The most skilled player pokers around can amass impressive fortunes. Top names like Dan Bilzerian, Phil Ivey and Sam Farha are all reported to have grown fortunes in the hundreds of millions. However, there is more than just pure luck involved in making this amount of cash, and those who have reached the pinnacle of the sport have done so through years of dedication and training. For this reason, poker is not something that many people gravitate towards as a sole source of income.
Despite this, however, poker can teach some valuable principles, skills and strategies that can be applied not only to our everyday lives but also to help us in the business world and level up our management gravitas.
Mastering “tells” is an important part of poker strategy. Tells refer to physical or verbal actions that players make that can give you good indications about the strength of their given hand.
Common tells include sustained eye contact – or lack of, taking extra time to make decisions – or acting quickly, grabbing chips quickly or leaving them alone, as well as general levels of attentiveness and other forms of body language.
Few people are so controlled that they give away no clues as to their emotions and intentions, and learning to understand these signs can help you significantly in handling both client and employee relations.
Data Over Instincts
Poker teaches us that our guts are fickle and undependable, and while sometimes they prove to be correct, they shouldn’t be your only guide. Top poker players prefer to trust the math, the data, and the fundamentals over any mysterious feelings they may have.
This is a wise attitude to adopt as a business manager, and newly published research from the University of La Verne underlines that those who think rationally and analytically prove to have better judgement.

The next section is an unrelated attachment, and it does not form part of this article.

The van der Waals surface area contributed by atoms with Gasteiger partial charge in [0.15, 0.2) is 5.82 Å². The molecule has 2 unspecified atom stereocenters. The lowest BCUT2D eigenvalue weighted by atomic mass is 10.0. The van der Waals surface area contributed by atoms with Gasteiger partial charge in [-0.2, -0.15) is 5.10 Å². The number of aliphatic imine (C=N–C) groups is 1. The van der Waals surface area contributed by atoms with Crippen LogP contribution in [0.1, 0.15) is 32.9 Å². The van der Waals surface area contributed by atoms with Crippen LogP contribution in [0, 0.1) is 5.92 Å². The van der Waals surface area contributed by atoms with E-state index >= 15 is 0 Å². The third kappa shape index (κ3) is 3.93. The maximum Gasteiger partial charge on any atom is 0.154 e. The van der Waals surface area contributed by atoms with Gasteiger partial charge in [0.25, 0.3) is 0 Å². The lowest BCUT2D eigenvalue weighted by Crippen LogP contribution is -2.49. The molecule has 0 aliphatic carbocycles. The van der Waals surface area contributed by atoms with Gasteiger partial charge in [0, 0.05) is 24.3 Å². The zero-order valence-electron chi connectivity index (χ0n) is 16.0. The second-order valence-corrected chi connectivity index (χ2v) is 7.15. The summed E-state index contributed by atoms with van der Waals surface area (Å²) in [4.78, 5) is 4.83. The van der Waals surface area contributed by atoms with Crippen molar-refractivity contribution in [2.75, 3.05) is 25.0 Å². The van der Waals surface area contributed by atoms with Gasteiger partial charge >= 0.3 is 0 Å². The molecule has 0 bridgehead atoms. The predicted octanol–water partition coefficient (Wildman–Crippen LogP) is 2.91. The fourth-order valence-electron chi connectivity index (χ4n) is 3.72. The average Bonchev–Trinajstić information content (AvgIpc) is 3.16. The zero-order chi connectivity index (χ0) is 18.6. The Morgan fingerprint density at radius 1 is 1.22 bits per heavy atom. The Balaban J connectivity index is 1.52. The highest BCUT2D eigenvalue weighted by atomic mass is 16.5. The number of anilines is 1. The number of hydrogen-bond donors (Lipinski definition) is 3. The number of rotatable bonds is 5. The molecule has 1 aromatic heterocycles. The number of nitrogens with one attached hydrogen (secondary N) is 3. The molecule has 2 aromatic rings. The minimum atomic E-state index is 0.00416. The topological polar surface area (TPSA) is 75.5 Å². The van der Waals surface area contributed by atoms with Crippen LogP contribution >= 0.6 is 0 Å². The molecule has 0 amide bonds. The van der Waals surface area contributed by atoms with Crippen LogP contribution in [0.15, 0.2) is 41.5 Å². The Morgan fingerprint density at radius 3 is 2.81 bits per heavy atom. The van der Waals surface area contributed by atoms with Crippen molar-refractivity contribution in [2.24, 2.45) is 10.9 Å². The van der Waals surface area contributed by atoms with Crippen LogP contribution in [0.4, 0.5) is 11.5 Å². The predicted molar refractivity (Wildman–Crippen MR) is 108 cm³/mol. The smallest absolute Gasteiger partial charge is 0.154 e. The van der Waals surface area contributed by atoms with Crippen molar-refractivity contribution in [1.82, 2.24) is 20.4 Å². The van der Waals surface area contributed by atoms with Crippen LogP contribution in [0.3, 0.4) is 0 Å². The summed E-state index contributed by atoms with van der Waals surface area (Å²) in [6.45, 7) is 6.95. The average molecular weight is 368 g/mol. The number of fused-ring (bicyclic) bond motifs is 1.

Decisions based on instinct are often in reality the product of unconscious biases and can ultimately lead us down the wrong path. Whether working on a marketing plan or choosing between two promising job candidates, you should always let your research and data act as your compass.
In an article aimed at people who want to become pro poker players, Poker.org included being able to give yourself an “honest assessment” as an important fundamental to master.
Employees may dread annual reviews, but they often lead to unexpected positive outcomes. Training needs can be discussed, conflicts resolved, and workers who have excelled may have the opportunity to discuss improved contracts.
Many business owners are now beginning to turn the tables on annual reviews and soliciting reviews from their workers themselves. Often done anonymously this can create a protected space for grievances to be aired and in turn improve conditions for everyone – reducing staff turnover in the process.
Patience is Key
Finally, poker teaches us that gains and winnings are best acquired over time. Successful poker players start slowly, feeling their way around games they can afford, before graduating to bigger buy-ins when they feel able to do so. This kind of strategic approach allows them to learn from their mistakes without making heavy losses along the way – something which new business leaders would do well to consider.
In an article on ‘Small Company Strategy: 3 Vital Strategies for Success’, we explained how a commitment to testing and patience can help fledgling businesses to make fewer mistakes in their early days.